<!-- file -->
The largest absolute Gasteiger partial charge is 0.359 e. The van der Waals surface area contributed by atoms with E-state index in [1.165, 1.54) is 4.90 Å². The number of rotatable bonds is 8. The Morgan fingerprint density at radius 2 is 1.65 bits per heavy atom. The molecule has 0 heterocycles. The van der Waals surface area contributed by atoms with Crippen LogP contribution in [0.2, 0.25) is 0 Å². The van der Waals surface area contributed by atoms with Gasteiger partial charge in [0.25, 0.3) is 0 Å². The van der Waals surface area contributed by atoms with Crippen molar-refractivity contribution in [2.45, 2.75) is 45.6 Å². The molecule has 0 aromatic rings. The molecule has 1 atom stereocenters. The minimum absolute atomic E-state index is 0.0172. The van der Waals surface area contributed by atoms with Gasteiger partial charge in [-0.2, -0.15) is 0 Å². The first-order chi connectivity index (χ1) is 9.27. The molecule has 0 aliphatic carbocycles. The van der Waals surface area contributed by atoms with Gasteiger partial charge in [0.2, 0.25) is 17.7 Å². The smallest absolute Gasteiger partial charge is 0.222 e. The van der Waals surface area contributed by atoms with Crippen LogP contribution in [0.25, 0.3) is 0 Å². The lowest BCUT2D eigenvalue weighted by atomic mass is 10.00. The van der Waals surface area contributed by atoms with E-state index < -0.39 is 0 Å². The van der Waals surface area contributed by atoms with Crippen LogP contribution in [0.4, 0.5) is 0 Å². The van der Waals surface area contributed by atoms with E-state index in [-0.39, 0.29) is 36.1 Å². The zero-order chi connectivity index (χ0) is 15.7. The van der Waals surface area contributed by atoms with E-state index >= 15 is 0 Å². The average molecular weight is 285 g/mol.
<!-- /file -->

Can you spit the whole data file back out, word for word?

The largest absolute Gasteiger partial charge is 0.359 e. The van der Waals surface area contributed by atoms with E-state index in [1.165, 1.54) is 4.90 Å². The number of rotatable bonds is 8. The Morgan fingerprint density at radius 2 is 1.65 bits per heavy atom. The molecule has 0 heterocycles. The van der Waals surface area contributed by atoms with Crippen LogP contribution in [0.2, 0.25) is 0 Å². The van der Waals surface area contributed by atoms with Gasteiger partial charge in [0.25, 0.3) is 0 Å². The van der Waals surface area contributed by atoms with Crippen molar-refractivity contribution in [2.45, 2.75) is 45.6 Å². The molecule has 0 aromatic rings. The molecule has 1 atom stereocenters. The minimum absolute atomic E-state index is 0.0172. The van der Waals surface area contributed by atoms with Gasteiger partial charge in [-0.2, -0.15) is 0 Å². The first-order chi connectivity index (χ1) is 9.27. The molecule has 0 aliphatic carbocycles. The van der Waals surface area contributed by atoms with Gasteiger partial charge in [0.2, 0.25) is 17.7 Å². The smallest absolute Gasteiger partial charge is 0.222 e. The van der Waals surface area contributed by atoms with Crippen LogP contribution in [0.25, 0.3) is 0 Å². The lowest BCUT2D eigenvalue weighted by atomic mass is 10.00. The van der Waals surface area contributed by atoms with E-state index < -0.39 is 0 Å². The van der Waals surface area contributed by atoms with Crippen LogP contribution in [0.4, 0.5) is 0 Å². The van der Waals surface area contributed by atoms with E-state index in [-0.39, 0.29) is 36.1 Å². The zero-order chi connectivity index (χ0) is 15.7. The van der Waals surface area contributed by atoms with E-state index >= 15 is 0 Å². The average molecular weight is 285 g/mol.